LTC Sanders said the biggest factor in successfully loading the cars was the condition of the railcars to which the equipment was being attached. Old rusty tie-downs can be difficult to move into place to hook onto the shackles on the vehicles. That was the most strenuous part of the task, he said. If the chains and shackles were in good condition, the chains could be easily moved up and down the train cars and into position, which makes the process go a lot smoother. But if they are not in good condition – what then?
“Brute strength, WD40 and a large ball-peen hammer,” said LTC Sanders. “Sometimes you might even have the railway folks take the shackles off the track on the car if was not cooperating.”
2LT Leynna Ottenbacher is platoon leader for Alpha Battery of the 1-142nd. Her Soldiers were tasked with moving their unit’s MLRS and other equipment onto the rail cars. It was unfamiliar territory, she explained.
“We had to coordinate getting all of our equipment loaded up and moved a long distance, which we had not done before,” she said. “Normally, if we do a large training event like that, we go there and we fall in on the equipment that is [already] there. We don’t normally bring our own.”
The Alpha Battery, 1-142nd Soldiers did their work in coordination with civilian contractors, some of whom were prior military. Working with former military helped operations quite a bit, according to 2LT Ottenbacher. The contractors’ past service experience made them familiar with Army terminology and requirements, which made communication between the groups – a vital component to executing the mission – much easier.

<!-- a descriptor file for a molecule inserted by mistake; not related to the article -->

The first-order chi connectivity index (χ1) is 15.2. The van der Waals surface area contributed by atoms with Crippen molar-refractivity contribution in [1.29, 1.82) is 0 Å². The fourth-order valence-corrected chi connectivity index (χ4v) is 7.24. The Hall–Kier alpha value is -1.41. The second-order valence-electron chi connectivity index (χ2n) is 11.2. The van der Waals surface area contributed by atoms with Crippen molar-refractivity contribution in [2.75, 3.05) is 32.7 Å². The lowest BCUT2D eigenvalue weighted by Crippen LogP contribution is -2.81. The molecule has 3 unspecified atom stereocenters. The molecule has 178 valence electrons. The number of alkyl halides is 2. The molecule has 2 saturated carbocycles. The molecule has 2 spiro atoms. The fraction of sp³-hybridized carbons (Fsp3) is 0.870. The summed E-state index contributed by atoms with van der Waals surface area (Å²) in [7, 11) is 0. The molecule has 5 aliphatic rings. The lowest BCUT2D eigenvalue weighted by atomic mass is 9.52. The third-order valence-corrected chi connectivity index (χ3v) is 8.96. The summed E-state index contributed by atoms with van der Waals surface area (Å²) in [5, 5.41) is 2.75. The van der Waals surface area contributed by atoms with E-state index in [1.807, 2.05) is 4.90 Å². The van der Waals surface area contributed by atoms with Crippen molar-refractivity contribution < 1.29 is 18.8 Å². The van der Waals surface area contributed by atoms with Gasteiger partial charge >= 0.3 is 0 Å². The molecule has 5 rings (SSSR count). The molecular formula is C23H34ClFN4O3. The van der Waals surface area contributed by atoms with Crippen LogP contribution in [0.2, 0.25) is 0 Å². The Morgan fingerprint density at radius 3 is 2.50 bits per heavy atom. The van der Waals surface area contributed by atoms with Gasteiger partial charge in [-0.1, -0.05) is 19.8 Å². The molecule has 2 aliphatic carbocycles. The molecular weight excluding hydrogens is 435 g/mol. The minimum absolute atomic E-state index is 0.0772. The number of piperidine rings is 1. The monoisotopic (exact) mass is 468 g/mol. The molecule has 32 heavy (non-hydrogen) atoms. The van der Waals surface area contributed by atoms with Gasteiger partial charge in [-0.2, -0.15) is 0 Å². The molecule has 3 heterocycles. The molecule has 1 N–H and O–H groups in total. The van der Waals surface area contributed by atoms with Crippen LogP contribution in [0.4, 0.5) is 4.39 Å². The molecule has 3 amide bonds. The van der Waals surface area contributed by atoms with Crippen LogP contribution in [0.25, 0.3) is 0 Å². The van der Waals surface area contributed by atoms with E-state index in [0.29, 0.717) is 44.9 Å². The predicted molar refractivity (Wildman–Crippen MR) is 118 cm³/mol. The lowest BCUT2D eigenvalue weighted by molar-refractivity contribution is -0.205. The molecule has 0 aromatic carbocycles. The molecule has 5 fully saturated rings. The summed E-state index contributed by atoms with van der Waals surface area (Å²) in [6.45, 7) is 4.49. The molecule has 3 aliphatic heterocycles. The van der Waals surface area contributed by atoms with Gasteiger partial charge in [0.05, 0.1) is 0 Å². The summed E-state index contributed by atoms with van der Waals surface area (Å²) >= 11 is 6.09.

Once all equipment and Soldiers were accounted for onsite at Camp Guernsey, the brigade began the core work of the operation. Live-fire exercises dominated the two-week exercise, with all five battalions completing Table XVIII artillery certifications. The Arkansas Army National Guard’s 217th Brigade Support Battalion participated in the training, providing transport fuel and ammunition. To bring a level of realism to the exercise, Arkansas Army National Guard’s Delta Company, 2nd Battalion, 153rd Infantry Regiment, played the role of the opposition force during Western Strike; and the 213th Medical Company provided medical support. Operation Western Strike would be the 213th’s last operation before being disbanded.
2LT Ottenbacher noted that much of the operation’s benefit came from the opportunity to perform live-fire exercises in a new location. The units of the 142nd have executed live fire at Fort Chaffee so many times that the repetition of doing the same tasks in the same places has begun to create complacency within troops, she explained.
“When we train at Fort Chaffee, we’ve been out there for so long, it’s just a matter of saying ‘Hey we’re going to fire port 13,’ and people already know automatically how to get out there,” 2LT Ottenbacher commented. “We’ve been out there so often, we already know where all the fire ports are.”